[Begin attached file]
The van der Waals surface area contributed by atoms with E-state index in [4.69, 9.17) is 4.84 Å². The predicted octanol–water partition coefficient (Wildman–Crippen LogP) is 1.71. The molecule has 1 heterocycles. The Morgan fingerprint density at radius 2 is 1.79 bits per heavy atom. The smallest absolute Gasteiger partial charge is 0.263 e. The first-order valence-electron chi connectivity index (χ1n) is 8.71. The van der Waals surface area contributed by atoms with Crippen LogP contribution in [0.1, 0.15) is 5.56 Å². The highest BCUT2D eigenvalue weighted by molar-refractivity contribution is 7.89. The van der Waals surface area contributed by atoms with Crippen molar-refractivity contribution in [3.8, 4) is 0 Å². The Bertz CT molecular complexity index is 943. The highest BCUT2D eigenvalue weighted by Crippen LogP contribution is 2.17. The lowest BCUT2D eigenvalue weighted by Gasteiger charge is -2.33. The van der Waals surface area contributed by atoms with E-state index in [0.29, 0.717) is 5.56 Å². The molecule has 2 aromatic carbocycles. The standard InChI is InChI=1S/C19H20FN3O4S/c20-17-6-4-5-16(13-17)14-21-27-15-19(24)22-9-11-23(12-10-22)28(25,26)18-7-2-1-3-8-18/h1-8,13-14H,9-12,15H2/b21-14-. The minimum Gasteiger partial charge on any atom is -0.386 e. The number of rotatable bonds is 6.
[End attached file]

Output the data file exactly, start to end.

The van der Waals surface area contributed by atoms with E-state index in [4.69, 9.17) is 4.84 Å². The predicted octanol–water partition coefficient (Wildman–Crippen LogP) is 1.71. The molecule has 1 heterocycles. The Morgan fingerprint density at radius 2 is 1.79 bits per heavy atom. The smallest absolute Gasteiger partial charge is 0.263 e. The first-order valence-electron chi connectivity index (χ1n) is 8.71. The van der Waals surface area contributed by atoms with Crippen LogP contribution in [0.1, 0.15) is 5.56 Å². The highest BCUT2D eigenvalue weighted by molar-refractivity contribution is 7.89. The van der Waals surface area contributed by atoms with Crippen molar-refractivity contribution in [3.8, 4) is 0 Å². The Bertz CT molecular complexity index is 943. The highest BCUT2D eigenvalue weighted by Crippen LogP contribution is 2.17. The lowest BCUT2D eigenvalue weighted by Gasteiger charge is -2.33. The van der Waals surface area contributed by atoms with E-state index in [0.29, 0.717) is 5.56 Å². The molecule has 2 aromatic carbocycles. The standard InChI is InChI=1S/C19H20FN3O4S/c20-17-6-4-5-16(13-17)14-21-27-15-19(24)22-9-11-23(12-10-22)28(25,26)18-7-2-1-3-8-18/h1-8,13-14H,9-12,15H2/b21-14-. The minimum Gasteiger partial charge on any atom is -0.386 e. The number of rotatable bonds is 6.